Yet again, Hamburg, the Bundesliga's only constant presence, find themselves in a battle for first-division survival. Now the chairman - and sporting director - Dietmar Beiersdorfer, is coming under fire.
It can't be a lot of fun to be Dietmar Beiersdorfer these days. Ten games into the Bundesliga season, Hamburg (HSV) are winless and bottom of the table with just two points, six points from the safety of 15th place.
Sacking former head coach Bruno Labbadia and replacing him with Markus Gisdol five games into the campaign clearly failed to produce the short-term upturn in fortunes that a coaching change can often bring.
Now the focus is on the chairman, Beiersdorfer. For the six months since he fired sporting director Peter Knäbel, Beiersdorfer has also been handling those duties - with precious little success. Having come to the conclusion that this, and not Gisdol, is the problem, Beiersdorfer has spent the past few weeks looking to hire a new fulltime sporting director, also with little success.
Until Sunday, media reports made it seem as if it was just a matter of time until Christian Hochstätter would sign on the dotted line. However, the deal collapsed after Beiersdorfer refused to pay the three million euros ($3.2 million) that Hochstätter's current club, second-division Bochum, had reportedly demanded in compensation.
Beiersdorfer has tried to put a brave face on what many regard as an embarrassing situation for the club.
"Is it a setback for negotiations to ended because HSV is not prepared to meet the absurd demands of another club? I don't believe so," he said in an interview posted on Hamburg's official website.
He also said that there was no shortage of résumés on his desk and that if he wanted to, he could "without a problem unveil a new sporting director tomorrow."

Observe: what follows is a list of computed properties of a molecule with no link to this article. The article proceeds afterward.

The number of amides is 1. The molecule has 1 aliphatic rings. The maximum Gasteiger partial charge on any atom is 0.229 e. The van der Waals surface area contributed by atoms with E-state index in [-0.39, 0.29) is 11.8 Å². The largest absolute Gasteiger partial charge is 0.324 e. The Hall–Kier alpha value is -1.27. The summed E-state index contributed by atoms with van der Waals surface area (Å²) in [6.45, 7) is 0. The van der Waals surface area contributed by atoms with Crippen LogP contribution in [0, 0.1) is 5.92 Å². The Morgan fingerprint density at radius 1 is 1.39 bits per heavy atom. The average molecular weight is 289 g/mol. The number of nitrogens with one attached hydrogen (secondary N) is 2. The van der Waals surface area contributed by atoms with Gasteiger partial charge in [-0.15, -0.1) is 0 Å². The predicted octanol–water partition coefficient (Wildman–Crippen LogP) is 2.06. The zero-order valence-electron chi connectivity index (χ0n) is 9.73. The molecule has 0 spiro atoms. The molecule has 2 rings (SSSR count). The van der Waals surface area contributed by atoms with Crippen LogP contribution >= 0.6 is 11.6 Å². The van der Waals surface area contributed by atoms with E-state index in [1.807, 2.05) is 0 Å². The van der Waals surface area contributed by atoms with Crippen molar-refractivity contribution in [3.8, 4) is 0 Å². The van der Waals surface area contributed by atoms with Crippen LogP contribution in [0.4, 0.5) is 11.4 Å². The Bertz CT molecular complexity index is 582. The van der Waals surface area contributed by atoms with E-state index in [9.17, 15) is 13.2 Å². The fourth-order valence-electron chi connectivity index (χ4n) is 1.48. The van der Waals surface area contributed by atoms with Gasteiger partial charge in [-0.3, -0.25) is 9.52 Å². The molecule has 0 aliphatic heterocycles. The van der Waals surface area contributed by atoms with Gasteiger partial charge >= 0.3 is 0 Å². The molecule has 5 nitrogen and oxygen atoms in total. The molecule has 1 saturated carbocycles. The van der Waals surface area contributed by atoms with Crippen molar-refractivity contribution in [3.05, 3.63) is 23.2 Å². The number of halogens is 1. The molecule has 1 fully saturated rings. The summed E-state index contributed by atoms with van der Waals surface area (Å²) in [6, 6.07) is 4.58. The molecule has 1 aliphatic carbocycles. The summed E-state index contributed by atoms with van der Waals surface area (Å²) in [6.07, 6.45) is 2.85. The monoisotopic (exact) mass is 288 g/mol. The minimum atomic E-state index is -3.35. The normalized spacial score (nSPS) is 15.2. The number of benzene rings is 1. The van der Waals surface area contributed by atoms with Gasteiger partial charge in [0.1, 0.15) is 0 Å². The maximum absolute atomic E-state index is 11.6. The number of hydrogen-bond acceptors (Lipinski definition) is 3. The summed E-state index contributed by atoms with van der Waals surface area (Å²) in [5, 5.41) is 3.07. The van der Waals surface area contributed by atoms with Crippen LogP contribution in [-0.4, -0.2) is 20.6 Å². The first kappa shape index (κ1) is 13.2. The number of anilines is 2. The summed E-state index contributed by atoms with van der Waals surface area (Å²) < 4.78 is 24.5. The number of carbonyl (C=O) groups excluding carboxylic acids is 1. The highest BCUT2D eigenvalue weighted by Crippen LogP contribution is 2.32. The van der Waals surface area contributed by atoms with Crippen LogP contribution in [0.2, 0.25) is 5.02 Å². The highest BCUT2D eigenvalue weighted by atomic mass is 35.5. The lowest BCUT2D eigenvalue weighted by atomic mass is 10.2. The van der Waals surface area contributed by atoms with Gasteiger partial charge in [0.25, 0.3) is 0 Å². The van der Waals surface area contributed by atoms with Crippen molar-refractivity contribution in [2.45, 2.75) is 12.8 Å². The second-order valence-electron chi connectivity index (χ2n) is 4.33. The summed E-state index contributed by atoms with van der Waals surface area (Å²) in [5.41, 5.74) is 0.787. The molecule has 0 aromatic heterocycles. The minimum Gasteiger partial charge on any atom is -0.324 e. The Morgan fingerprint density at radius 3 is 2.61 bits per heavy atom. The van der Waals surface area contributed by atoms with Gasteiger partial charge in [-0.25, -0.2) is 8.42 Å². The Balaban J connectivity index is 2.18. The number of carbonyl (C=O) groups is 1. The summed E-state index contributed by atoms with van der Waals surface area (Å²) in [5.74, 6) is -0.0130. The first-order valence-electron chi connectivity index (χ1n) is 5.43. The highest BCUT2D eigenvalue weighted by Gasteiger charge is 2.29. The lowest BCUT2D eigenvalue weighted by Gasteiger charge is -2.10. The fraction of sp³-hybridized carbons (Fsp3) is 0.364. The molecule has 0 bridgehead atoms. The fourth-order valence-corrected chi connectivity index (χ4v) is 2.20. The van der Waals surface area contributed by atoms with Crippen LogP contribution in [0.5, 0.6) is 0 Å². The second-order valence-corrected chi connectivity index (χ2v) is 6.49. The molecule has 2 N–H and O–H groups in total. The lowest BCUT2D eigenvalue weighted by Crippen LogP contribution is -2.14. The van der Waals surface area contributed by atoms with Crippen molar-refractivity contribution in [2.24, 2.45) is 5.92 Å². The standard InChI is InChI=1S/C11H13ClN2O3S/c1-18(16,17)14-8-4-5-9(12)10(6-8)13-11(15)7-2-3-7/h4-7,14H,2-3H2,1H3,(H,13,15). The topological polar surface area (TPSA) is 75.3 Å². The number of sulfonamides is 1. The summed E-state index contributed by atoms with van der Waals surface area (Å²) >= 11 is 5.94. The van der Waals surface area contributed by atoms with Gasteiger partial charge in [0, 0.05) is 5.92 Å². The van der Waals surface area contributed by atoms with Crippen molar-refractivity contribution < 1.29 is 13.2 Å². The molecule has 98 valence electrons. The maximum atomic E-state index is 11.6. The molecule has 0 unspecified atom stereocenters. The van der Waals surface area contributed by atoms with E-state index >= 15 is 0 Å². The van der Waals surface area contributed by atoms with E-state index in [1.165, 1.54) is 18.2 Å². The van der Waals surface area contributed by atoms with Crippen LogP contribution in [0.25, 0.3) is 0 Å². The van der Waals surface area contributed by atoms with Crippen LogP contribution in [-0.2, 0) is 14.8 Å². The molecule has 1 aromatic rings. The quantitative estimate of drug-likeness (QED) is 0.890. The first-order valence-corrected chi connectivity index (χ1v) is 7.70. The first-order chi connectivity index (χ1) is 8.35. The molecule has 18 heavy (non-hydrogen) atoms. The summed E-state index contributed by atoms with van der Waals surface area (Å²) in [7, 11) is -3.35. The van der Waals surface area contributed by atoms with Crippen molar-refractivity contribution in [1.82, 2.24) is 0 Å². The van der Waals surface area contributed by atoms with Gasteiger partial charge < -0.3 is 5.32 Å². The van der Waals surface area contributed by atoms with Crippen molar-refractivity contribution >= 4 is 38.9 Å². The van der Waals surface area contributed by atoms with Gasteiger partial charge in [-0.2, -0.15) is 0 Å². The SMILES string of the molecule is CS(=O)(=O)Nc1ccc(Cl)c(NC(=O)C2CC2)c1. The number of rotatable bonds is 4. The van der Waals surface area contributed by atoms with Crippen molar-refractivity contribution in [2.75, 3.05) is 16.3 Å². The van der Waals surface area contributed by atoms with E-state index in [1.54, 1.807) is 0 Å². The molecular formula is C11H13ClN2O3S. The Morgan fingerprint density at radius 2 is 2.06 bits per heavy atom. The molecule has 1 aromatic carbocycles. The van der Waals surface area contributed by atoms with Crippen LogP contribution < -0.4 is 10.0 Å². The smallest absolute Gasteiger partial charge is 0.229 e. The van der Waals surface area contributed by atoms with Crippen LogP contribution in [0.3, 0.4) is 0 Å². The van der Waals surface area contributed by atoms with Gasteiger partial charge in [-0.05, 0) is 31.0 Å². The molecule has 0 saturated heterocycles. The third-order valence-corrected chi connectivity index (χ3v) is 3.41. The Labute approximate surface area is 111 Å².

However, it's all about "choosing the right man for the situation that we are in," he said.
It's hard to argue with that last statement but it doesn't look good when too many leading candidates for the sporting director's post come and go without getting a deal done. First it was former Hamburg defender Nico-Jan Hoogma, currently the general manager at Dutch club Heracles Almelo, who seemed to have the inside track on the job, then it was former Schalke sporting director Horst Heldt - before Hochstätter become the frontrunner.
Despite the team's plight, Hamburg's supervisory board expressed their support for the chairman at a meeting on Monday evening - instructing him to carry on as what must be described as the club's interim sporting director, until he can find a replacement.
Now the board, Hamburg fans and the media are wondering who the next candidate is that Beiersdorfer might have up his sleeve. On Monday Karlsruhe's sporting director, former national team player Jens Todt, denied that Hamburg had been in contact with him about the vacancy, but this doesn't mean that couldn't still happen. However, it seems whoever eventually winds up taking the job will do so with the knowledge that he will be, at best, Beiersdorfer's fourth or fifth choice for the job.